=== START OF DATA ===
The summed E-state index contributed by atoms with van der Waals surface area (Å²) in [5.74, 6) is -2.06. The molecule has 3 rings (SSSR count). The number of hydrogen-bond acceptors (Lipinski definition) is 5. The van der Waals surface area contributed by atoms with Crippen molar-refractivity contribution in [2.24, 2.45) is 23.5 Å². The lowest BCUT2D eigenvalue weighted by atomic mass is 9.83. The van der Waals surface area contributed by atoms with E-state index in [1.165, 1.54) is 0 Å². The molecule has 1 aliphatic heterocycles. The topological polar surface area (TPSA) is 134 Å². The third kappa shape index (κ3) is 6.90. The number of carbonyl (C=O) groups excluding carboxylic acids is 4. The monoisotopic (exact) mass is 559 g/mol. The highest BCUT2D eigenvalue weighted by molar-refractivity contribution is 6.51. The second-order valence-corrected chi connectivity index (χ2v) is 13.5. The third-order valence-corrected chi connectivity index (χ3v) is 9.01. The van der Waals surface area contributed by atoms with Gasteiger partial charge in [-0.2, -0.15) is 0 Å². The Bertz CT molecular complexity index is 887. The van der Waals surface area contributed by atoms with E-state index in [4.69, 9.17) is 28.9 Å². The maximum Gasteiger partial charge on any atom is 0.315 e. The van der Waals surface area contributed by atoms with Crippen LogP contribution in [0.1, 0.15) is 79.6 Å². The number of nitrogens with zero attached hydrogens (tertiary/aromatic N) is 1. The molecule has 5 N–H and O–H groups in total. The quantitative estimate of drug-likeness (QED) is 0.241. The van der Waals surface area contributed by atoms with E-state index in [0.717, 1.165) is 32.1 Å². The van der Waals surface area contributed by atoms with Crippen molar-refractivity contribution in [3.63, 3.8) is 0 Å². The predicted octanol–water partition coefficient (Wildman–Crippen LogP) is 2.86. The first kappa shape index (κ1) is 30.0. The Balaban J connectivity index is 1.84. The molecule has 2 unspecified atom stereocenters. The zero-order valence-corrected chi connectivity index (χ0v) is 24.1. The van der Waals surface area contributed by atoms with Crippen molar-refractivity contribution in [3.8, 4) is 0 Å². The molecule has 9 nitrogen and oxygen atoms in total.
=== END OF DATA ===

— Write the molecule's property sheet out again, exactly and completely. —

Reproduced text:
The summed E-state index contributed by atoms with van der Waals surface area (Å²) in [5.74, 6) is -2.06. The molecule has 3 rings (SSSR count). The number of hydrogen-bond acceptors (Lipinski definition) is 5. The van der Waals surface area contributed by atoms with Crippen molar-refractivity contribution in [2.24, 2.45) is 23.5 Å². The lowest BCUT2D eigenvalue weighted by atomic mass is 9.83. The van der Waals surface area contributed by atoms with E-state index in [1.165, 1.54) is 0 Å². The molecule has 1 aliphatic heterocycles. The topological polar surface area (TPSA) is 134 Å². The third kappa shape index (κ3) is 6.90. The number of carbonyl (C=O) groups excluding carboxylic acids is 4. The monoisotopic (exact) mass is 559 g/mol. The highest BCUT2D eigenvalue weighted by molar-refractivity contribution is 6.51. The second-order valence-corrected chi connectivity index (χ2v) is 13.5. The third-order valence-corrected chi connectivity index (χ3v) is 9.01. The van der Waals surface area contributed by atoms with Gasteiger partial charge in [-0.2, -0.15) is 0 Å². The Bertz CT molecular complexity index is 887. The van der Waals surface area contributed by atoms with E-state index in [4.69, 9.17) is 28.9 Å². The maximum Gasteiger partial charge on any atom is 0.315 e. The van der Waals surface area contributed by atoms with Crippen LogP contribution in [0.1, 0.15) is 79.6 Å². The number of nitrogens with zero attached hydrogens (tertiary/aromatic N) is 1. The molecule has 5 N–H and O–H groups in total. The quantitative estimate of drug-likeness (QED) is 0.241. The van der Waals surface area contributed by atoms with E-state index in [0.717, 1.165) is 32.1 Å². The van der Waals surface area contributed by atoms with Crippen molar-refractivity contribution in [3.63, 3.8) is 0 Å². The predicted octanol–water partition coefficient (Wildman–Crippen LogP) is 2.86. The first kappa shape index (κ1) is 30.0. The Balaban J connectivity index is 1.84. The molecule has 2 unspecified atom stereocenters. The zero-order valence-corrected chi connectivity index (χ0v) is 24.1. The van der Waals surface area contributed by atoms with Crippen molar-refractivity contribution in [3.8, 4) is 0 Å². The molecule has 9 nitrogen and oxygen atoms in total.